Joe Biden was relegated to a role at this year’s Democratic convention that gave him less exposure than former President Bill Clinton, first lady Michelle Obama, San Antonio Mayor Julian Castro, and even Senate candidate Elizabeth Warren.
The vice president addressed the Democratic National Convention Thursday during an hour that put him on only one of the major U.S. television networks. The nonmarquee slot marks a shift from Biden’s pivotal position in advocating Barack Obama’s bid for the presidency in 2008.
In his speech, Biden stepped forward Thursday as Barack Obama’s chief character witness, link to middle class voters and potentially the most biting critic of Republican rival Mitt Romney.
Speaking candidly about his front-row seat to Obama’s presidency, Biden used his speech to the Democrats’ convention to paint his friend as a gutsy leader who helped the nation turn the corner on its dour economy. He pointed to the decisions to bail out Detroit’s auto industry and to dispatch Navy SEALs into Pakistan for a fatal raid on al-Qaida leader Osama bin Laden’s compound.
“Conviction. Resolve. Barack Obama,” Biden shouted to delegates watching in the convention hall and millions more watching at home.
Biden, the sometimes off-script but always fiery vice president, praised Obama’s hardest decisions. He deviated from his prepared remarks at times to include some of his signature rhetorical flourishes but stayed focused on the arguments Obama needs him to make to white, working-class voters.
“This man has courage in his soul, compassion in his heart and steel in his spine,” Biden said, drawing the crowd to its feet. “And because of all the actions he took, because of the calls he made, because of the grit and determination of American workers, and the unparalleled bravery of our special forces we can now proudly say what you’ve heard me say the last six months: Osama Bin Laden is dead, and General Motors is alive.”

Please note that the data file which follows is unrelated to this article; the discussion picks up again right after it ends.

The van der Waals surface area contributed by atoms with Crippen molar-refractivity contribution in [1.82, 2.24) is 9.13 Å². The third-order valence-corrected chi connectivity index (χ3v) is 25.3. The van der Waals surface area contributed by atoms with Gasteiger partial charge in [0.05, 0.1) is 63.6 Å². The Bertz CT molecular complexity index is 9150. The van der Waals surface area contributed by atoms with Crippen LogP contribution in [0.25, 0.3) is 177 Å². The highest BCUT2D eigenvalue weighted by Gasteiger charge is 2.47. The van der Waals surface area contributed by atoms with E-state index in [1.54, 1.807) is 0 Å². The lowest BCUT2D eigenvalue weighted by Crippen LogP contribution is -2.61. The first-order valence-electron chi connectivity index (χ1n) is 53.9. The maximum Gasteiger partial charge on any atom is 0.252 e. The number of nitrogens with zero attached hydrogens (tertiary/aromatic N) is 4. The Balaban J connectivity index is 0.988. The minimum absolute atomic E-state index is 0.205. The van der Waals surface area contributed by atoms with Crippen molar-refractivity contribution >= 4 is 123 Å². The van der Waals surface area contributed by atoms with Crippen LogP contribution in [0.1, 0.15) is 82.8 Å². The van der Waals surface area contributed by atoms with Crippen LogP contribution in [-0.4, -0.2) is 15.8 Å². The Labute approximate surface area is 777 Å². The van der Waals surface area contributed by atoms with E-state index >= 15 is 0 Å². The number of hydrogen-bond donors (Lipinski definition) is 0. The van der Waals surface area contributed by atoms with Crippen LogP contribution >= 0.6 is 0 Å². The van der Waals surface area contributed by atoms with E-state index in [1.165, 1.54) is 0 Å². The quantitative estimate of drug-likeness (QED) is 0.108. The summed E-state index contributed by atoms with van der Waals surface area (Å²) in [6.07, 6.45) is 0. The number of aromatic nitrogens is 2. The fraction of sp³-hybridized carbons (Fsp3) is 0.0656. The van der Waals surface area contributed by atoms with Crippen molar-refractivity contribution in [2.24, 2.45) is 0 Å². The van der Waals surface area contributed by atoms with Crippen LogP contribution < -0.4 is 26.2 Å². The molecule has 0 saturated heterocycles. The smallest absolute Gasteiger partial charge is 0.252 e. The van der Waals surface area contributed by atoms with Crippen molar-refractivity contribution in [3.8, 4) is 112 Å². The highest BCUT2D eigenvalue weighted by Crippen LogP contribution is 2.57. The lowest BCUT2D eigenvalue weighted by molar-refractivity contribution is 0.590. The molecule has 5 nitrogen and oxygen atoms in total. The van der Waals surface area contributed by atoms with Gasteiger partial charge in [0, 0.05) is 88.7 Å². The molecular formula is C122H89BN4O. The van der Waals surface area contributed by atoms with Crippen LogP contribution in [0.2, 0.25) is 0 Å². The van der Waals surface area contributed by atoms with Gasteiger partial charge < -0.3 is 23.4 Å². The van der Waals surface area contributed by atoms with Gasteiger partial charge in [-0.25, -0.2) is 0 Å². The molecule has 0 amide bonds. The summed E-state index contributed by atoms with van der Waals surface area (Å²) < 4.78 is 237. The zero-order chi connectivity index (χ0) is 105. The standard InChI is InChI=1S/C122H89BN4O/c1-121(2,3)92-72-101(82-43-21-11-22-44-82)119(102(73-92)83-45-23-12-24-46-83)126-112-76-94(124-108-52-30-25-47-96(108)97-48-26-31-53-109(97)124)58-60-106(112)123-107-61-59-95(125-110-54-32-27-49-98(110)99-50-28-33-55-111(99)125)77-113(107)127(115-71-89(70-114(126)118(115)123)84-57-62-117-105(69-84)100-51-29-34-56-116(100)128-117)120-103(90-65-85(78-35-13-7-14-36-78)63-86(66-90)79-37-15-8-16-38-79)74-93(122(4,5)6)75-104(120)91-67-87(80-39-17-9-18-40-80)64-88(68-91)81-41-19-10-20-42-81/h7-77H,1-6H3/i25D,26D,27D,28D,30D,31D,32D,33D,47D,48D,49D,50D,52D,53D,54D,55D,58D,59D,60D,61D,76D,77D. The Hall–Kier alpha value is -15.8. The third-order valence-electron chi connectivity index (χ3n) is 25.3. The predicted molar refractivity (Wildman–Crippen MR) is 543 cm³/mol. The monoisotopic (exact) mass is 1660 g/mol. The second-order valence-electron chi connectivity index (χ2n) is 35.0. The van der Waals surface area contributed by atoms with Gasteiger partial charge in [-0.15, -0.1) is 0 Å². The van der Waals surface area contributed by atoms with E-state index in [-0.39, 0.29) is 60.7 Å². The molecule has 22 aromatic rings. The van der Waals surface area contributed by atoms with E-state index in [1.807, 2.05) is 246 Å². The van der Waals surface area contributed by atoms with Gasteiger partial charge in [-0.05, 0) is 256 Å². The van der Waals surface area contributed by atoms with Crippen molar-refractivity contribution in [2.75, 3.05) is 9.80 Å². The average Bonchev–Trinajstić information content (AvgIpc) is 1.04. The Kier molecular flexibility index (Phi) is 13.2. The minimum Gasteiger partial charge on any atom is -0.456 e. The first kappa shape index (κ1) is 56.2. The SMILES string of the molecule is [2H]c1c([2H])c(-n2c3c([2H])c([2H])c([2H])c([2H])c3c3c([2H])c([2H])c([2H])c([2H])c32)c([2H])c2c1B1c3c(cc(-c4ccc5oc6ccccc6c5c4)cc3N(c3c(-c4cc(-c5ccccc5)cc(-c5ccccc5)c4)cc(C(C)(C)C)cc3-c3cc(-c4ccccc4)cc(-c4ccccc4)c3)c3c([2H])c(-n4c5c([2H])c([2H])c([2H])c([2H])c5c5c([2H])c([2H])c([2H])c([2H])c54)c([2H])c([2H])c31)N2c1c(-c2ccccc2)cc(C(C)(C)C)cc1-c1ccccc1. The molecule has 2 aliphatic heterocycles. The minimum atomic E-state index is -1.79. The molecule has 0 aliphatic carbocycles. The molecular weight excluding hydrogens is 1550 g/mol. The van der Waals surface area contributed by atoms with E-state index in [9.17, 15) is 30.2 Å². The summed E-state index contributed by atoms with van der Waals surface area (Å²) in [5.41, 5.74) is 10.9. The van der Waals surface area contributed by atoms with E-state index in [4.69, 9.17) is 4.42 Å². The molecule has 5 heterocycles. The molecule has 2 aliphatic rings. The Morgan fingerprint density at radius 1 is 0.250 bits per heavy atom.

Joel Goldstein, a law professor at Saint Louis University who has written extensively on the vice presidency, said incumbent vice presidential candidates have a somewhat limited impact. “When you’re brand new to the stage, there’s a fresh evaluation going on,” he said.
Four years ago, Biden gave the capstone speech on the third night of the Democrats’ convention in Denver, providing the national security ballast to Obama’s candidacy and the connection to white working-class America. This year, Biden will be more of a cheerleader for Obama’s achievements: the auto industry rescue, the stimulus that helped stanch the recession and the raid that killed Osama bin Laden.
Within the three-day arc of the convention, planners decided it worked best for Clinton to make the case for Obama’s economic policies and Biden to serve the next night as a witness to the president’s decisions, said a person familiar with the planning, speaking on condition of anonymity.
The effusive, blunt-spoken vice president’s penchant for gaffes, lampooned on late-night comedy shows, also has cut into his public persona. Biden, 69, once asked a state senator in a wheelchair to stand up to be recognized.
Earlier this year, he had to apologize to Obama for getting ahead of the president in announcing public backing of same-sex marriage rights. And his remarks last month that Republican presidential candidate Mitt Romney’s regulatory policies would put middle-income Americans “back in chains” opened a war of words between the two campaigns.
“Some of Biden’s well-publicized gaffes and mistakes have had an impact,” said Carroll Doherty, associate director of the nonpartisan Pew Research Center in Washington. “When you ask people to come up with words to describe him, many of them use words that are mocking or disparaging.”
The Associated Press contributed.